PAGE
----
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With the new high-speed rail line connecting the Spanish capital Madrid to the Coastal city of Valencia it has never been easier to include Valencia on your tour of Spain. The first train leaves Madrid’s Atocha station at 7:10 am and then another at 7:40 am after that they are roughly every hour throughout the day. The journey time takes a little over ninety minutes where you will arrive in Valencia‘s Estación del Norte, which will be your first treat while in Valencia.
Built in the Modernist-stye, the Spanish version of what we would call Art Nouveau between 1906 and 1917 the interior is covered in tiny mosaic tiles depicting oranges and flowers, and with its brass clocks you can imagine that you are in an Agatha Christie novel having just gotten off the Orient Express, rather than one of the fastest trains in the world.
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The location of the station is also perfect right in the middle of everything a tourist would want to see while in Valencia, there are many hotels and dozens of City Centre Valencia apartments that would make it an ideal holiday home location.
On stepping out of the station immediately to your left is the Bull Ring which apart from a small Bullfighting museum is closed, with Bull fights only in March, and July. Walk straight across the Avenida and turn to your left where you will come into the main square of Valencia the Plaza Ayuntamiento, which in English just translates to the town hall. This is where during the Fiestas and News Year’s Eve the people of the city congregate. On seeing the square for the first time with its lovely buildings palm trees and fountain you could be forgiven for thinking that you are in Buenos Aires as the two city’s share a similar style of Neo-classical and eclectic architecture.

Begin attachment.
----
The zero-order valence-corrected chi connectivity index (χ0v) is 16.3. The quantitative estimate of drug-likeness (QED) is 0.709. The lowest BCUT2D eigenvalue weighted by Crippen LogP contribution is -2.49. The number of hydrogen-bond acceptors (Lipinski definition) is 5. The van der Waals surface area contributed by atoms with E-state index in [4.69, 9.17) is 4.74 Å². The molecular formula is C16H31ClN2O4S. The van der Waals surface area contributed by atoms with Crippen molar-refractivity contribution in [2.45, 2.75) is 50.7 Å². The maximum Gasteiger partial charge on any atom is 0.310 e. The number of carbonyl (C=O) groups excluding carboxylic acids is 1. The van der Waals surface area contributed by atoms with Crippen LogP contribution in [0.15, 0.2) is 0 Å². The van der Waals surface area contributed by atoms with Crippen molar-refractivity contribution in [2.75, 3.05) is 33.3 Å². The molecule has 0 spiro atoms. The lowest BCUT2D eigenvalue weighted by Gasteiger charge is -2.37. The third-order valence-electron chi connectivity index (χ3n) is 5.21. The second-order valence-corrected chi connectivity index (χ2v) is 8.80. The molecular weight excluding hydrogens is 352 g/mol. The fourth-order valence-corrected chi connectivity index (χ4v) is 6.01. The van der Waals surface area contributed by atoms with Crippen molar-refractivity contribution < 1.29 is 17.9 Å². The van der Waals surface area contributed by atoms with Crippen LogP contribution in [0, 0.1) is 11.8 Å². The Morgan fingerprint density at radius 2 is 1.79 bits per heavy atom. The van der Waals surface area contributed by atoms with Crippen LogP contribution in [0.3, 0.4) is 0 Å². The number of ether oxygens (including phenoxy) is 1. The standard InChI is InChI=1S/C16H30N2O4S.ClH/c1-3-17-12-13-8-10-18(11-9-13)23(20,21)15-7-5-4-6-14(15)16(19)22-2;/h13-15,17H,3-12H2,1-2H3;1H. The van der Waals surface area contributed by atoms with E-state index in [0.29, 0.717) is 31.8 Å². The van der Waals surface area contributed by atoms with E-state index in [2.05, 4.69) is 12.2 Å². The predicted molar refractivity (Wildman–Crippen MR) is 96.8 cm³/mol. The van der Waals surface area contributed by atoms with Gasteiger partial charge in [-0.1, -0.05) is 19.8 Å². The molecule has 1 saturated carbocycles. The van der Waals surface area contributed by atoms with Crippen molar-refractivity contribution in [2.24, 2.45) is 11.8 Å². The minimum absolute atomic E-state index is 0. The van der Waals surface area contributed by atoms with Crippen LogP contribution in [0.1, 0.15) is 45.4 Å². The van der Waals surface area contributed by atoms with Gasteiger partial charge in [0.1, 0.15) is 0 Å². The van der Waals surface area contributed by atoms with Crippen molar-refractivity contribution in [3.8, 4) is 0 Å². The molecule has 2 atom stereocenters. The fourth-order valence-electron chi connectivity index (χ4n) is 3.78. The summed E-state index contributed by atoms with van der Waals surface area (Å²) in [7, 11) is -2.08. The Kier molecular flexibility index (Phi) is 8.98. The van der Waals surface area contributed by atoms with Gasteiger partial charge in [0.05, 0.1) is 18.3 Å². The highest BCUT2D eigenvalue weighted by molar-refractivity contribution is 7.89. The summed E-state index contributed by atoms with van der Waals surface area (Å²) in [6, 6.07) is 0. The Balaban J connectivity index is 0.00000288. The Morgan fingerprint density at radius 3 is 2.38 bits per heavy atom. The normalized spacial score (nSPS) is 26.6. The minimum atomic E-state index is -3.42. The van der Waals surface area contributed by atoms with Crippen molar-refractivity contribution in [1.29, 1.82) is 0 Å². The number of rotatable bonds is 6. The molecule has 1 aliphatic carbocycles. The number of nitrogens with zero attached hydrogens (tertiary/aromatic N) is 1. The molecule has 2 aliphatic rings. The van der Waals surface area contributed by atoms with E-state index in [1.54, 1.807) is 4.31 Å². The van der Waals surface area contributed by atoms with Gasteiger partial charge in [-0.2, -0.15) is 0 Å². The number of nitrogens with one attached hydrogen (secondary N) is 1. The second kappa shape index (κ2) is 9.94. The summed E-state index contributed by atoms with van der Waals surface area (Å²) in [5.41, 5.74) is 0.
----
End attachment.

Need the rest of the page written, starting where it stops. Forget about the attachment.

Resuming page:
Walk around the square past the Post Office until you come to C/ San Vincente Martir; follow this road until you come to the Plaza del la Reina which is probably the busiest place in Valencia. You will know you are there because you will see the horse and carriages around the Central Green Park area. This square is the location of Valencia’s cathedral built in 1262 on the site of the Moor mosque of Balansiya.
Valencia’s Cathedral has undergone many changes over the century’s and is a must see while in Valencia. It is also the home of the Holy Grail being given to the cathedral by King Alfonso V of Aragon in 1436. It is on display for you to see as you visit behind a thick glass wall. For me however the highlight of my visit was a painting by Goya depicting a man on his deathbed renouncing religion to St. Francis, it is also the first time that demons appear in a Goya painting.
A little tip for you here is that on my visit there were a couple of not badly dressed old men standing outside holding cups for people to put money in, so seeing as we were going into a church I assumed it was for a donation. Well, I was wrong it turns out they were beggars, which meant I had to fork out another 4€ for the admission. Also, rent the headphones the audio tape explains all of the history and art work.
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Now! I love Tapas, and there is nowhere better than Sagardi which is on the road you just walked up to get to the Cathedral. Sagardi started in Basque country where cider is very popular, along with pintxos which are small open topped sandwiches, and with over 80 varieties to choose from everyone is bound to find something they like.
To order you just go up to the bar and help yourself to the ones you want, and when it comes time to pay the staff add up the number of toothpicks left on your plate.
A word of warning here though is these tapas are very good, and you could easily eat five or six so it is worthwhile to know that they cost 2€ each. For a cheaper lunch head away from the tourist areas just a couple of blocks down a side street and you can have a three-course menu del Dia for 10€.